What do artists like Katy Perry, Debbie Harry, Lionel Richie and hundreds of others have against one piece of legislation? Along with many in the creative community, they’re calling for reform of the Digital Millennium Copyright Act. The DMCA was drafted in 1998 — before platforms like Napster and YouTube existed — with the intent of bringing copyright up to date with the digital age. Unfortunately, according to those calling for reform, the outdated act has allowed tech giants to profit from copyright infringement while artists’ own earnings plummet. On this episode, we dissect the issue and discuss solutions with Richard Burgess, CEO of A2IM, RIAA’s Senior Executive Vice President Mitch Glazier, Perry Resnick of Music Managers Forum, and musician and lawyer John Strohm.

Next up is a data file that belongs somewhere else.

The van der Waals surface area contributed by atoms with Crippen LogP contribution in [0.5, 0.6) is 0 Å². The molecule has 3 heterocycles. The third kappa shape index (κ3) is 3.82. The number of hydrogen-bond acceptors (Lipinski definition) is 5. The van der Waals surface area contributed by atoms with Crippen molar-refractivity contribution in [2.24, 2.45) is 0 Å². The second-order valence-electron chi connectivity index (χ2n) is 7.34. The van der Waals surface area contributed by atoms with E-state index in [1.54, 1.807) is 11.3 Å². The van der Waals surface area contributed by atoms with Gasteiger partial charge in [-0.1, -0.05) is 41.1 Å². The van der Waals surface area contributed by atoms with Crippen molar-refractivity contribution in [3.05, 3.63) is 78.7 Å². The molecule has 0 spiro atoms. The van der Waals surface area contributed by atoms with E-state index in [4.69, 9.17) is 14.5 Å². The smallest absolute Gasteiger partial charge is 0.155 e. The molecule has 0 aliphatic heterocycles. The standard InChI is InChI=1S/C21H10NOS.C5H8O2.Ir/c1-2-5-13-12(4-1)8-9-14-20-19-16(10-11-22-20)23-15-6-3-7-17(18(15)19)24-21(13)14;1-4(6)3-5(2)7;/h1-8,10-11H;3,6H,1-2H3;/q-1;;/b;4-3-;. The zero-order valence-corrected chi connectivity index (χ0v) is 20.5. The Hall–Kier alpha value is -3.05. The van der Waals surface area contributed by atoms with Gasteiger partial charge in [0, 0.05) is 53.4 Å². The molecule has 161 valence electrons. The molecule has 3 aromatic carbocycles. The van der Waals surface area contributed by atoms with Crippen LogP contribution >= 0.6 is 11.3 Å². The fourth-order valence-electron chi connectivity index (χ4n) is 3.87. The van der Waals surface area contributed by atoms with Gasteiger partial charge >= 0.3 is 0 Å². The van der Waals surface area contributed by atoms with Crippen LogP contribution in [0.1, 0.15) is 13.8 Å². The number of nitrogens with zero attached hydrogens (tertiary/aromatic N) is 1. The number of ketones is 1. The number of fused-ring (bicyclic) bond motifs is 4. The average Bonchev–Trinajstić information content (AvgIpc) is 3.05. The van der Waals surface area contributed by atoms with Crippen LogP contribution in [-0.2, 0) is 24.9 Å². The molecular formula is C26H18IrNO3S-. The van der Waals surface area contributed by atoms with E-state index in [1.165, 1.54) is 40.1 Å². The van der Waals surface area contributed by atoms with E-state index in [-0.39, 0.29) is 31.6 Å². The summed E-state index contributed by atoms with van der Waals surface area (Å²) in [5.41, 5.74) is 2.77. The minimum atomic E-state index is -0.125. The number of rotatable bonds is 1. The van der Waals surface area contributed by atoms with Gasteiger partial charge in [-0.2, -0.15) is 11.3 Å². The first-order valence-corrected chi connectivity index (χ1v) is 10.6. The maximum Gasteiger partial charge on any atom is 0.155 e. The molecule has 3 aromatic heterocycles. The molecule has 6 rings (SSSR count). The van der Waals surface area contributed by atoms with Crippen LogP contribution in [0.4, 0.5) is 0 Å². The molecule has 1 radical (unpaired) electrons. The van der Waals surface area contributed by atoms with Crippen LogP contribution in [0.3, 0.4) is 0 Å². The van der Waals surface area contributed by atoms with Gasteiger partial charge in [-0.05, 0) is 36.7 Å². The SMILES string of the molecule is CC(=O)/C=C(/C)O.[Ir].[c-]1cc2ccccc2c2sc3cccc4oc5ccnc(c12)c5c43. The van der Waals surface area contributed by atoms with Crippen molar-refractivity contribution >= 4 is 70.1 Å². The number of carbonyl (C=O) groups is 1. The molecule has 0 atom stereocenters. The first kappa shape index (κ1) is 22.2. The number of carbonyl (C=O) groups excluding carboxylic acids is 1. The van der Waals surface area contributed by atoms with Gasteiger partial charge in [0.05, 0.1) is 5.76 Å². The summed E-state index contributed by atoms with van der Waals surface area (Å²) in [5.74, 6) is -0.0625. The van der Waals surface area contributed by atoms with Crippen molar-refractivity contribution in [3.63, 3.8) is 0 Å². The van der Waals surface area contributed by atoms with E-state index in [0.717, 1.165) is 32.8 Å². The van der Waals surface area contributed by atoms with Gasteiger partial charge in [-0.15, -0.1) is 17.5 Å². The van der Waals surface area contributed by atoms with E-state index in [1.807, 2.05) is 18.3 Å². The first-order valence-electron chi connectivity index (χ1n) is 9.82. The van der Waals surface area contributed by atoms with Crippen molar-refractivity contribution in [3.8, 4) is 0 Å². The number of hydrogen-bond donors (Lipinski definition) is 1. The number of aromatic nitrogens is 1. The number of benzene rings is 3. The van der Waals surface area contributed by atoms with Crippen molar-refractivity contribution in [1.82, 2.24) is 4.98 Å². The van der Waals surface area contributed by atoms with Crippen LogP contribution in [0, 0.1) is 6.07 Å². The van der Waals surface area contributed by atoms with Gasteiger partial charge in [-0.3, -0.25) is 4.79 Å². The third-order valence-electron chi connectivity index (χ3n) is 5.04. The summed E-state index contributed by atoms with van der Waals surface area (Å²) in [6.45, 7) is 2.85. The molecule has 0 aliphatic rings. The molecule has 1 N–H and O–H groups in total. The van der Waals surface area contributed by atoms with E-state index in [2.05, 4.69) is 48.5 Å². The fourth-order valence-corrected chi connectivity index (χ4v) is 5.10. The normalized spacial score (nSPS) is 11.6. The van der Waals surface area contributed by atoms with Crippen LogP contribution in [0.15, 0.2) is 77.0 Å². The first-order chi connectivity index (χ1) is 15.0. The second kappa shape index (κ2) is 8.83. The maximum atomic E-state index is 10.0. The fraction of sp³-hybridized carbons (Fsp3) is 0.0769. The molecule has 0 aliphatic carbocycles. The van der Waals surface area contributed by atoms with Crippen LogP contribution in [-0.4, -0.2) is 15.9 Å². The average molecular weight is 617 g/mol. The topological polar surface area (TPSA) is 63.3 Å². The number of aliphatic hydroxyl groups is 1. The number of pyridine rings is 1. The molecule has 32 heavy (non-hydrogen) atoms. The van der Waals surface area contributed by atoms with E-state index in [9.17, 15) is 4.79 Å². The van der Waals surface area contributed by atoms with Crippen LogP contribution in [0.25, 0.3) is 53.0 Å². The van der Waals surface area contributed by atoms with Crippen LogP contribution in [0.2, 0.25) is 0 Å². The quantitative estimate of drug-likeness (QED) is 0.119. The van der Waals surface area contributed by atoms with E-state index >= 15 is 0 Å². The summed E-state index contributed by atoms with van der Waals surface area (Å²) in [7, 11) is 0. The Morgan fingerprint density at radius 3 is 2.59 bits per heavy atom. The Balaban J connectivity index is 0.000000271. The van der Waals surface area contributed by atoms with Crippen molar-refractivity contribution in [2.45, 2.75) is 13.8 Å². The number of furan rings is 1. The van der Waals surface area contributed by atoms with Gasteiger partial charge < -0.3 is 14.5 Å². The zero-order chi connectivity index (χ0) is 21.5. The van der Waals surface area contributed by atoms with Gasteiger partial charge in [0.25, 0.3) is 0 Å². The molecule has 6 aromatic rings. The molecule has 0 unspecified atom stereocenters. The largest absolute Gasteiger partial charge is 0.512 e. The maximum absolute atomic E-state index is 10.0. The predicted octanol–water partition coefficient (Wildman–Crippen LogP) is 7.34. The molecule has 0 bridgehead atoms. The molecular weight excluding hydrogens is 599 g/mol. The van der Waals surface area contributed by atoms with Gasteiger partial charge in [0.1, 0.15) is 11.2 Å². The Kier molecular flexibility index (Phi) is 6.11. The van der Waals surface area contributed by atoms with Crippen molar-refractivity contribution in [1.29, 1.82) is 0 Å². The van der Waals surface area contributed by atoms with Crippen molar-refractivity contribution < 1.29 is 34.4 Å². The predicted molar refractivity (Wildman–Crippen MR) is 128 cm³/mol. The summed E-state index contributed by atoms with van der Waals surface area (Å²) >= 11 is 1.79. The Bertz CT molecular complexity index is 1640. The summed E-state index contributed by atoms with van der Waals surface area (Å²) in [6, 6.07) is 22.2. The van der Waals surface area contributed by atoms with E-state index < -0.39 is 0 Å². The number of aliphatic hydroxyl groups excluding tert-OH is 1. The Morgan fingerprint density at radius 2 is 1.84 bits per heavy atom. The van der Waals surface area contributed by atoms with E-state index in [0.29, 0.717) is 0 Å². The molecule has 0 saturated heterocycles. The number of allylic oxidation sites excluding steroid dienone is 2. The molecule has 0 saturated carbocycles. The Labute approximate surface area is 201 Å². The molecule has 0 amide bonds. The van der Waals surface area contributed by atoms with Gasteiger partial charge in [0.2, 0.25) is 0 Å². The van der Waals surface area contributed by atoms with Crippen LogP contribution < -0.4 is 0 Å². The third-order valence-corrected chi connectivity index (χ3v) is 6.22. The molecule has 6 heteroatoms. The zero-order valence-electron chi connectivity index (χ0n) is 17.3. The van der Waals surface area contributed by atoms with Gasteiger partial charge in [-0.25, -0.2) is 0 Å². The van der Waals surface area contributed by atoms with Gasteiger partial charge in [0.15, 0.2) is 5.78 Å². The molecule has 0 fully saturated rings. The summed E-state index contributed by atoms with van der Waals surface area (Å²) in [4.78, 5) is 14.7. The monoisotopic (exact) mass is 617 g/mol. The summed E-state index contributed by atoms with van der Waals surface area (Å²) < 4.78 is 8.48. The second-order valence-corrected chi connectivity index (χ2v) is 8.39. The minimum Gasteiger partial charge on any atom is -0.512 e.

When talking about music’s devaluation over the past decade, its nearly impossible to avoid sites like Grooveshark as part of the discussion. Join us this week as we explore how music became free, as we talk to Aram Sinnreich and Stephen Witt about their new books that focus on piracy, bootleggers, and anti-copyright religions. Jim Mahoney and Ari Herstand also take part in the discussion, and talk about the ongoing game of whack-a-mole with the file sharing site, Grooveshark.